'Sea Bones' exhibit a family affair

Christian Siemer and granddaughter Lucy Vincent have had a busy few months, preparing artistic works for this week’s ‘Sea Bones’ exhibition at the Cannery Arts Centre from January 19 to 31.

Having lived in Esperance as a farmer since 1956, Mr Siemer describes his decision to attend art school in the 1990s as his ‘midlife crisis’.

“I think I’ve always been a frustrated artist, it’s a generational thing,” he said.

“My grandfather was an American artist who painted and I suppose I inherited some of those genes and went down the same track.”

Although he was farming, Mr Siemer said art had always sparked his interest.

“I loved farming because it was something that got your hands dirty and I suppose this is just an extension of that,” he said.

“I like being creative and was always making something, even if it was building things, ploughing paddocks or knocking down trees.

“I majored in painting but tended towards manufacturing work because I liked the structural feeling about it and doing something.”

Mr Siemer’s son took over the farm during the mid 1980s, a move he said ‘released’ him to do the work of his choosing.

The award-winning artist said the idea to create an exhibition with granddaughter Lucy arose six months ago, with work beginning soon after.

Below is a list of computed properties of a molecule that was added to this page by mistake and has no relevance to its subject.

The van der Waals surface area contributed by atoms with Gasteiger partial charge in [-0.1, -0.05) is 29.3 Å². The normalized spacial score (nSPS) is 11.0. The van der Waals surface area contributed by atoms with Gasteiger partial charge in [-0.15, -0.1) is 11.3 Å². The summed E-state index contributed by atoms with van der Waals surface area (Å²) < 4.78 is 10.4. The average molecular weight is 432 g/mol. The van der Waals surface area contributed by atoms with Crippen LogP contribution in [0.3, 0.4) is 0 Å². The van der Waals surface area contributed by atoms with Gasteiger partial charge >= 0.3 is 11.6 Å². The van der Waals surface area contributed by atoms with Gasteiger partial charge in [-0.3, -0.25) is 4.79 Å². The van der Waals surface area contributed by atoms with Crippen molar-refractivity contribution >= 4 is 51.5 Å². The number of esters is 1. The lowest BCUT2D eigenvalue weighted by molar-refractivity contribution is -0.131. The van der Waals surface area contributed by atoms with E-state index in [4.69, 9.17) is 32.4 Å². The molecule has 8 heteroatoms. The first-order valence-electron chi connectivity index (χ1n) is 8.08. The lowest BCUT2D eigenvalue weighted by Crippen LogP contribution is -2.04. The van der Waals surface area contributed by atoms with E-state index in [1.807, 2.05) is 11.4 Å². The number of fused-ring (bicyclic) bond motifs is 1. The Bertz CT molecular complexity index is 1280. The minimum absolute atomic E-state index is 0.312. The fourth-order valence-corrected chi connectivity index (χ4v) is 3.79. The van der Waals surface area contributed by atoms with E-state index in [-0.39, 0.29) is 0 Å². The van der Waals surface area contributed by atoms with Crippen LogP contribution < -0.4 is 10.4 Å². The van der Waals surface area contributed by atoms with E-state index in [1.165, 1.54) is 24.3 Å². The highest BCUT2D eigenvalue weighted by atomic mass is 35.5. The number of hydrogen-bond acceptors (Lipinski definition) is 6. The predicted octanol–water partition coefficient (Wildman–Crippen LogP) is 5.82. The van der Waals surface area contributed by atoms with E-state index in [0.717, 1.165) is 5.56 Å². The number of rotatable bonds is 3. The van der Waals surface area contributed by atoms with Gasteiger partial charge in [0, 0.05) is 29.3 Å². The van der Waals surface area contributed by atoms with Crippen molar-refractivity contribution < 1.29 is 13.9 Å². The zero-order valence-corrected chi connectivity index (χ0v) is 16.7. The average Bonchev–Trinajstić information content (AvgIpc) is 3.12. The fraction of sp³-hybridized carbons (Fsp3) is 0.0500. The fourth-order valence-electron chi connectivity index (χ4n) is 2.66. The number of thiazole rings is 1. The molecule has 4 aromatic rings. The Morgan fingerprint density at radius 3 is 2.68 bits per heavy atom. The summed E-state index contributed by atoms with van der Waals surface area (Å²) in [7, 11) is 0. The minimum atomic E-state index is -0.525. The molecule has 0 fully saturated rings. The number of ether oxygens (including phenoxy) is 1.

“It’s taken around six months to put together, it’s a process,” he said.

“Firstly, I have to do the artwork in clay and take a create a mould.

Then I take an impression in wax, melt the wax out to leave an impression and then I cast it in bronze.”

As locals, Mr Siemer said he believed the exhibition would be ‘good for the town’.

“Lucy wanted to do the photography and I then opted to do a series of marine pieces,” he said.

“Lucy is very creative, she’s been doing the drone photography for quite a few years now and the photos are lovely.

“Lucy and I have always been close, we’re a close family, but this has been a good bonding experience.

“I’m very proud of Lucy, I’m proud of all of my kids.”

With more than a few exhibitions under his belt, Mr Siemer said he still does not consider selling the works as the ‘ultimate’.

“I have quite a large family around me now and I like them to have a lot of it,” he said.

Mr Siemer said although creating the pieces was time consuming and exhausting, he still ‘thoroughly enjoyed’ making them.

“I’m getting on now, I’m an octogenarian,” he said.

“Most of them are 70 kilograms of bronze and I do all of it myself.

“I have a great helper in Phil Shelton, who gives me a hand, and my grandson Max Siemer helps me to pour the bronze and do the heavy work.”

Mr Siemer said he believed he would still be creating art for the next few years, so long as he can ‘carry a pot of metal around’.

The ‘Sea Bones’ exhibit has been extended due to popular demand, now running until January 31, with items on display available for purchase.

The Cannery Arts Centre will hold an official opening on Saturday, January 20, with free food and drinks on offer.